As he prepares to begin his third year as the president of the world's top superpower, Donald Trump finds himself increasingly isolated.
One by one, quietly or with some noise, the heavyweight advisors and aides who have kept his worst impulses in check are abandoning ship or being kicked out.
Belittling and oneupmanship, impulsive decisions taken without consultation and a White House seemingly in constant chaos are fueling concern among America's allies about a mercurial president operating largely alone.
National Security Advisor H.R. McMaster, White House chief of staff John Kelly and Defense Secretary Jim Mattis, all former generals, had been seen by many as the steady hands advising a man who took office in January 2017 without any political, diplomatic or military experience.
McMaster is gone and Kelly and Mattis are on their way out the door.
For Mattis, the four-star Marine general who was often referred to as the last "adult in the room," Trump's abrupt decision this week to pull US troops out of war-torn Syria was a step too far.
The tone of his resignation letter was courteous but the underlying message of disapproval was clear and it was heard by friends and foes of the president alike and in capitals around the globe.
"This is scary," said Democratic Senator Mark Warner of Virginia. "Secretary Mattis has been an island of stability amidst the chaos of the Trump administration."
It wasn't just Democrats who were expressing concern.
"This is a sad day," said Republican Senator Ben Sasse of Nebraska. "Secretary Mattis was giving advice the president needs to hear."
For Richard Haass, president of the Council on Foreign Relations, "Mattis clearly determined that he could no longer make enough of a difference to justify remaining part of an administration he so disagreed with."
- 'He makes the decision' -
Rex Tillerson, the former ExxonMobil chief executive who was unceremoniously fired as secretary of state in March after a little over a year in the job, recently made his concerns known after months of silence about his former boss.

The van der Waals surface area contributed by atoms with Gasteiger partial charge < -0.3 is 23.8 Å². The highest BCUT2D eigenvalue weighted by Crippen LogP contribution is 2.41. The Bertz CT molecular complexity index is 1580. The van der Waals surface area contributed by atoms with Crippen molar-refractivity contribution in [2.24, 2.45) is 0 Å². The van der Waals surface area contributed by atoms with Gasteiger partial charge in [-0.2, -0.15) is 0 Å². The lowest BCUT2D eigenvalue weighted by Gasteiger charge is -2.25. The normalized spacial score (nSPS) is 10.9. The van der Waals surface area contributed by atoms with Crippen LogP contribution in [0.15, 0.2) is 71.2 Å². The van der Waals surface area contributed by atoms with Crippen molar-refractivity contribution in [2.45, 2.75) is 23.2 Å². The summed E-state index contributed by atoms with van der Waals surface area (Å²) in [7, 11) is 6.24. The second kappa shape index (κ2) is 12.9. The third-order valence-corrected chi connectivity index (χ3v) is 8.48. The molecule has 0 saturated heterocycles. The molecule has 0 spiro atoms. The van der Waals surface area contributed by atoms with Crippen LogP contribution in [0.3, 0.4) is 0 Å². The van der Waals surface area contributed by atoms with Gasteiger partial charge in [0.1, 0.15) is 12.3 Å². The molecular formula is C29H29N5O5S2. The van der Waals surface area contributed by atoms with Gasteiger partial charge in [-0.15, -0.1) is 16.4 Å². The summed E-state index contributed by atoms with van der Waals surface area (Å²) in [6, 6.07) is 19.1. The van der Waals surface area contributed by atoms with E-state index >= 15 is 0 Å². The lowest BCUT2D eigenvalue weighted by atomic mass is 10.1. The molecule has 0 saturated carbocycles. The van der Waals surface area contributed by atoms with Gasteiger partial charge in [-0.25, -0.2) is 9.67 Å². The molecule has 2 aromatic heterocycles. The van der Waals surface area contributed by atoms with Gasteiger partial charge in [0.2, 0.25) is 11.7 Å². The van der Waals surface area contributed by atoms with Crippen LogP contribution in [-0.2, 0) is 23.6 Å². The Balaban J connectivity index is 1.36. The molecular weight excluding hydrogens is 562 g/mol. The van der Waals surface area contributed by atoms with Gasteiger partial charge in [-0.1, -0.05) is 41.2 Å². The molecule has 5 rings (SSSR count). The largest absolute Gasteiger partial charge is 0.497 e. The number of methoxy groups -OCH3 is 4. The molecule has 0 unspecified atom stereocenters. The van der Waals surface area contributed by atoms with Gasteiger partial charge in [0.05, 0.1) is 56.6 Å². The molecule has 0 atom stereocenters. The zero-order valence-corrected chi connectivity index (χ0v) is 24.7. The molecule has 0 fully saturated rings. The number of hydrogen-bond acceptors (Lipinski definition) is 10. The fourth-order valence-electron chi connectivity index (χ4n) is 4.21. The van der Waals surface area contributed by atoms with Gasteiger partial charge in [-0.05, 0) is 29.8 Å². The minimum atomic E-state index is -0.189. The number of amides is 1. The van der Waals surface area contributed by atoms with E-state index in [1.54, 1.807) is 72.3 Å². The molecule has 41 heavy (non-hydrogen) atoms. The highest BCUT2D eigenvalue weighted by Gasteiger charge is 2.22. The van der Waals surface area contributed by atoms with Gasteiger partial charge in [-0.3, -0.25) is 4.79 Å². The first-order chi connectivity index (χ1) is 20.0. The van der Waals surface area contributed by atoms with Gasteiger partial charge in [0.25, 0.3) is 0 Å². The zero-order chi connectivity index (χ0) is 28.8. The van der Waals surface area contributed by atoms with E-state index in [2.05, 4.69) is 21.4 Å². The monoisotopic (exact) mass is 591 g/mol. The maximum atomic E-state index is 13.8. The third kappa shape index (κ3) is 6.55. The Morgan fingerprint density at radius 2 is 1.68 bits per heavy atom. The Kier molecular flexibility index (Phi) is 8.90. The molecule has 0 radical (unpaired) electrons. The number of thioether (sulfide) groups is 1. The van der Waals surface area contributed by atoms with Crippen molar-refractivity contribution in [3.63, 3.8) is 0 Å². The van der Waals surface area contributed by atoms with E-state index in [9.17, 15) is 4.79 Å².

Trump is "pretty undisciplined," Tillerson said, adding that he "doesn't like to read, doesn't read briefing reports, doesn't like to get into the details of a lot of things."
The stream of departures from the Trump administration has not been met with concern from everyone -- many of his hard-core supporters have long felt that some of his advisors were putting the brakes on a president who prides himself on his instincts and keeping his campaign promises at all costs.
"Getting out of Syria was no surprise," Trump tweeted about a move which stunned many members of the coalition battling the Islamic State group. "I've been campaigning on it for years."
But many political and foreign policy analysts expressed concern about the potential danger of having a president surrounded only by "yes" men.
Gary Cohn, a former Goldman Sachs banker who stood up to the president on several occasions as director of the National Economic Council, left in the spring and was replaced by television commentator Larry Kudlow.
At the White House several weeks ago, while sitting between the president and his daughter Ivanka, Kudlow engaged in an astonishing display of public flattery.
"You've had an unbelievable career," Kudlow said as Trump basked in the praise. "You beat your critics. You beat your naysayers."
Asked on Friday on Fox News about the near-unanimous concerned and negative reaction to Mattis' resignation, White House spokeswoman Sarah Sanders brushed aside the worry and issued a reminder that it was Trump who won the presidential election.
"At the end of the day, the American people elected one person to be the commander-in-chief and to make decisions," Sanders said. "The president listens to all of his national security team, which is a big group. He takes their advice."
"And at the end of the day, he makes the decision," she added. "That's what he was elected to do."